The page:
• Kick → Stick: As in, “A stick at the can” and “Alive and sticking” and “Dragged sticking and screaming” and “Get a stick out of it” and “Stick back and enjoy” and “Stick into overdrive.”
    • Lick → Stick: As in, “Stick into shape” and “Stick and a promise.”
    • Nick → Stick: As in, “In good stick” and “In the stick of time.”
    • Pick → Stick: As in, “A bone to stick” and “Easy stickings” and “Nit sticking” and “Stick holes in” and “Stick a fight.”
    • Quick → Stick: As in, “Stick as a flash” and “Cut to the stick” and “Get rich stick” and “Stick and dirty” and “Stick off the mark.”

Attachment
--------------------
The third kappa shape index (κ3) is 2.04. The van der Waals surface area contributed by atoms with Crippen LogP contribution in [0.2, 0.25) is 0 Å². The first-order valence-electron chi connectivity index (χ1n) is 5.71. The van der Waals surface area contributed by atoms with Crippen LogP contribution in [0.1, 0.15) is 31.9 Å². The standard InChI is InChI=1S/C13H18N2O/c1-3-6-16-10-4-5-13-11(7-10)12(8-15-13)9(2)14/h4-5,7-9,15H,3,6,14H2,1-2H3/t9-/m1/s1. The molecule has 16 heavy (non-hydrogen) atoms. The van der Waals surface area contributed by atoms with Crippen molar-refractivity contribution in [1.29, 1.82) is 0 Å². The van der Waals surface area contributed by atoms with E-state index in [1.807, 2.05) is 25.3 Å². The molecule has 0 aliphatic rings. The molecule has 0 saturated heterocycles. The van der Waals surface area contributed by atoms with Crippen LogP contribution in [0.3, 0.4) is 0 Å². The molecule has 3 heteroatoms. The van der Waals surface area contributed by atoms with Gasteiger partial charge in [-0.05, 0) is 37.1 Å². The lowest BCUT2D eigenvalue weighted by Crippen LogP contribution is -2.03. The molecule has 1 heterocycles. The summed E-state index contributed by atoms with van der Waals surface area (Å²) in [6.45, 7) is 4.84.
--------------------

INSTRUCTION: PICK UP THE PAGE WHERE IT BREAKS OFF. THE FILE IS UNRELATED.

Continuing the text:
• Thick → Stick: As in, “Stick as thieves” and “Sticker than water” and “In the stick of things” and “The plot stickens.”
    • Trick → Stick: As in, “Bag of sticks” and “Dirty sticks” and “Does the stick” and “Every stick in the book” and “How’s sticks?” and “Never misses a stick” and “One stick pony” and “A stick of the light” and “Stick or treat” and “Sticks of the trade” and “Up to your old sticks.”
  • Tap: A tap is a roll that leaves only one pin standing. Here are related puns:
    • Tip → Tap: As in, “Tap of the iceberg” and “Tap the scales” and “Tapping point” and “Tap someone off” and “Tap the balance.”
    • Top → Tap: As in, “Blow your tap” and “Come out on tap” and “Cream always rises to the tap” and “From tap to toe” and “In tip tap condition” and “It’s lonely at the tap” and “Keep on tap of.”
    • Cap → Tap: As in, “Tap and trade” and “Tap in hand” and “A feather in your tap” and “If the tap fits, wear it” and “Put on your thinking tap” and “To tap it all off.”